Now being on my knees, I began to whisper in passionate prayer until,
roused by a shambling step, I glanced up to find Resolution Day beside me.
"What, d'ye pray, brother? 'Tis excellent well!" Said he, setting a
musquetoon ready to hand and glancing at the primings of his pistols. "Pray
unceasing, friend, plague the Throne wi' petitions, comrade, and a word or
so on behalf of old Resolution ere the battle joins, for there's--"
"I pray God utterly destroy this accursed ship and all aboard her!" I
"And do ye so?" said he, setting the pistols in his belt. "Why, then, 'tis
as well you're safe i' your bilboes, _amigo_, and as to your blasphemous
praying, I will offset it wi' prayerful counterblast--Ha, by my deathless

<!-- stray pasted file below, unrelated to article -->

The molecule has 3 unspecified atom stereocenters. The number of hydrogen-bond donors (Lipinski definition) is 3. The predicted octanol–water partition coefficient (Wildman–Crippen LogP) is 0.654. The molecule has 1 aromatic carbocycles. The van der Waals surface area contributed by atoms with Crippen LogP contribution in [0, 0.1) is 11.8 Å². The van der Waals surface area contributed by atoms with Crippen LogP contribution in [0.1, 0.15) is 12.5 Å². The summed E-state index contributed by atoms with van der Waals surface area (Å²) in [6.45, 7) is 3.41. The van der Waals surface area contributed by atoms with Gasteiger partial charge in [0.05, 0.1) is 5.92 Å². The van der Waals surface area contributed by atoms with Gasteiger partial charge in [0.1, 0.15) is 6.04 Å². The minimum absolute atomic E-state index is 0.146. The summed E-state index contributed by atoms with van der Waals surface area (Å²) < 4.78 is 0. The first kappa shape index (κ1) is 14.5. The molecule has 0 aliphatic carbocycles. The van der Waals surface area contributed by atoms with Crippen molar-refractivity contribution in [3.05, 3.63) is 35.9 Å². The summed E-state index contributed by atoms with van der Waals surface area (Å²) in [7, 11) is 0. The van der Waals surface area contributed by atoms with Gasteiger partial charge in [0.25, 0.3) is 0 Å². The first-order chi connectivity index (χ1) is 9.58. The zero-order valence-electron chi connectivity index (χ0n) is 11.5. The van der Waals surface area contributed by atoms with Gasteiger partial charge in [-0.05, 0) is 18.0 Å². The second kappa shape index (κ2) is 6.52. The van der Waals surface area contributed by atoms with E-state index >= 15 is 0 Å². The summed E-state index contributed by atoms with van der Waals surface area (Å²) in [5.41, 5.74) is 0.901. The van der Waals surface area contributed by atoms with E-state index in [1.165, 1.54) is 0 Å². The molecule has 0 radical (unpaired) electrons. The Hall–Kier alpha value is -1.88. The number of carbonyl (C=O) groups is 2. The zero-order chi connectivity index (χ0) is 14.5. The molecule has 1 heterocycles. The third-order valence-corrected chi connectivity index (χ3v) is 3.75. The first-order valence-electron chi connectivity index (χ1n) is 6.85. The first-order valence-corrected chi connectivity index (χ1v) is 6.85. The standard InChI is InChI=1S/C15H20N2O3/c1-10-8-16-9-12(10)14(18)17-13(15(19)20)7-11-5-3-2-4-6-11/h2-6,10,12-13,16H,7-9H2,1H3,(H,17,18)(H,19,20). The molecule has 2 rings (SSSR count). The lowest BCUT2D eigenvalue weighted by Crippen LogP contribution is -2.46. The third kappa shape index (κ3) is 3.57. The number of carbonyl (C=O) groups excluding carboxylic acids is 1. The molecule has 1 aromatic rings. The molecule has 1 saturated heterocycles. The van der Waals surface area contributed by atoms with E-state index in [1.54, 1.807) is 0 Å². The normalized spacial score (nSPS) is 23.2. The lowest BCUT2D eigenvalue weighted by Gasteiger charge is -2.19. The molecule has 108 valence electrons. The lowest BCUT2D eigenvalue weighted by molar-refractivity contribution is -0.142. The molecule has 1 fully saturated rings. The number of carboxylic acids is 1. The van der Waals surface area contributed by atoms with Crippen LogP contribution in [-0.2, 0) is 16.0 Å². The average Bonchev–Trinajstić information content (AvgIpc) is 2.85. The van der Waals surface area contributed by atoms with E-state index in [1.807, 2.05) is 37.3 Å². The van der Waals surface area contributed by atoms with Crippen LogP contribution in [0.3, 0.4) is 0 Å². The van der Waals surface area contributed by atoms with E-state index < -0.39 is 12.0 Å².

soul--what's doing yonder?" he cried, and leant to peer across at the
chase, and well he might. For suddenly (and marvellous to behold) this ship
that had sailed so heavily seemed to throw off her sluggishness and, taking
on new life, to bound forward; her decks, hitherto deserted, grew alive
with men who leapt to loose and haul at brace and rope and, coming about,
she stood towards us and right athwart our course. So sudden had been this
manoeuvre and so wholly unexpected that all men it seemed could but stare
in stupefied amaze.
"Ha!" cried Resolution, smiting fist on the rail before him. "Tricked,
by hookey! She's been towing a sea anchor! Below there!" he hailed.
"Belvedere, ahoy--go about, or she'll rake us--"
And now came Belvedere's voice in fierce and shrill alarm:
"Down wi' your helm--down! Let go weather braces, jump, ye dogs, jump!"
I heard the answering tramp of feet, the rattle and creak of the yards as
they swung and a great flapping of canvas as the _Happy Despatch_ came up
into the wind; but watching where our adversary bore down upon us, I beheld
her six guns suddenly multiplied and (or ever we might bring our broadside